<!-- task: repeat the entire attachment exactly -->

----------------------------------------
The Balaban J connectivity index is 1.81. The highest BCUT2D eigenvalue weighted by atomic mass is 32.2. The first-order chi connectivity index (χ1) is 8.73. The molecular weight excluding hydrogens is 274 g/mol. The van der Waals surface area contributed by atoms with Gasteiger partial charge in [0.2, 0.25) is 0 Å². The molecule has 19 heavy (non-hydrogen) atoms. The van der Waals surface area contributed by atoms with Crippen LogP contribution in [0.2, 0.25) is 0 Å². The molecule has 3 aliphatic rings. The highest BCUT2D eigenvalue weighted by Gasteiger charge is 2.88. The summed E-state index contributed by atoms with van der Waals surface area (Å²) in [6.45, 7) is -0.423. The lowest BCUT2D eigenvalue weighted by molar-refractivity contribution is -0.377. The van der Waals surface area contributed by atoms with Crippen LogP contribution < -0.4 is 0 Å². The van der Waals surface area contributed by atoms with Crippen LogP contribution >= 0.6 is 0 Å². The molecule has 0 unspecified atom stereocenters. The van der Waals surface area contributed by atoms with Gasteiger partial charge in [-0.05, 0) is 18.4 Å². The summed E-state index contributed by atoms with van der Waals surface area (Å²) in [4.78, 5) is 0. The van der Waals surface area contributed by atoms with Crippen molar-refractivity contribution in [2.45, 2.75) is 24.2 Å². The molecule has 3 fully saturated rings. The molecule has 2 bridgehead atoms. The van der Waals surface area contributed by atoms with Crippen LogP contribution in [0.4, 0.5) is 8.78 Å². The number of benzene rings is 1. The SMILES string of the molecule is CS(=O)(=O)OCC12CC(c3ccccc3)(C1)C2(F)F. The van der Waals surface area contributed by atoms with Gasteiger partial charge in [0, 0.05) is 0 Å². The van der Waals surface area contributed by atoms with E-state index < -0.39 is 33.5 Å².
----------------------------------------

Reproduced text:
The Balaban J connectivity index is 1.81. The highest BCUT2D eigenvalue weighted by atomic mass is 32.2. The first-order chi connectivity index (χ1) is 8.73. The molecular weight excluding hydrogens is 274 g/mol. The van der Waals surface area contributed by atoms with Gasteiger partial charge in [0.2, 0.25) is 0 Å². The molecule has 19 heavy (non-hydrogen) atoms. The van der Waals surface area contributed by atoms with Crippen LogP contribution in [0.2, 0.25) is 0 Å². The molecule has 3 aliphatic rings. The highest BCUT2D eigenvalue weighted by Gasteiger charge is 2.88. The summed E-state index contributed by atoms with van der Waals surface area (Å²) in [6.45, 7) is -0.423. The lowest BCUT2D eigenvalue weighted by molar-refractivity contribution is -0.377. The van der Waals surface area contributed by atoms with Crippen LogP contribution < -0.4 is 0 Å². The van der Waals surface area contributed by atoms with Crippen LogP contribution >= 0.6 is 0 Å². The molecule has 0 unspecified atom stereocenters. The van der Waals surface area contributed by atoms with Gasteiger partial charge in [-0.05, 0) is 18.4 Å². The summed E-state index contributed by atoms with van der Waals surface area (Å²) in [4.78, 5) is 0. The van der Waals surface area contributed by atoms with Crippen molar-refractivity contribution in [2.45, 2.75) is 24.2 Å². The molecule has 3 fully saturated rings. The molecule has 2 bridgehead atoms. The van der Waals surface area contributed by atoms with Crippen LogP contribution in [0.4, 0.5) is 8.78 Å². The number of benzene rings is 1. The SMILES string of the molecule is CS(=O)(=O)OCC12CC(c3ccccc3)(C1)C2(F)F. The van der Waals surface area contributed by atoms with Gasteiger partial charge in [0, 0.05) is 0 Å². The van der Waals surface area contributed by atoms with E-state index < -0.39 is 33.5 Å².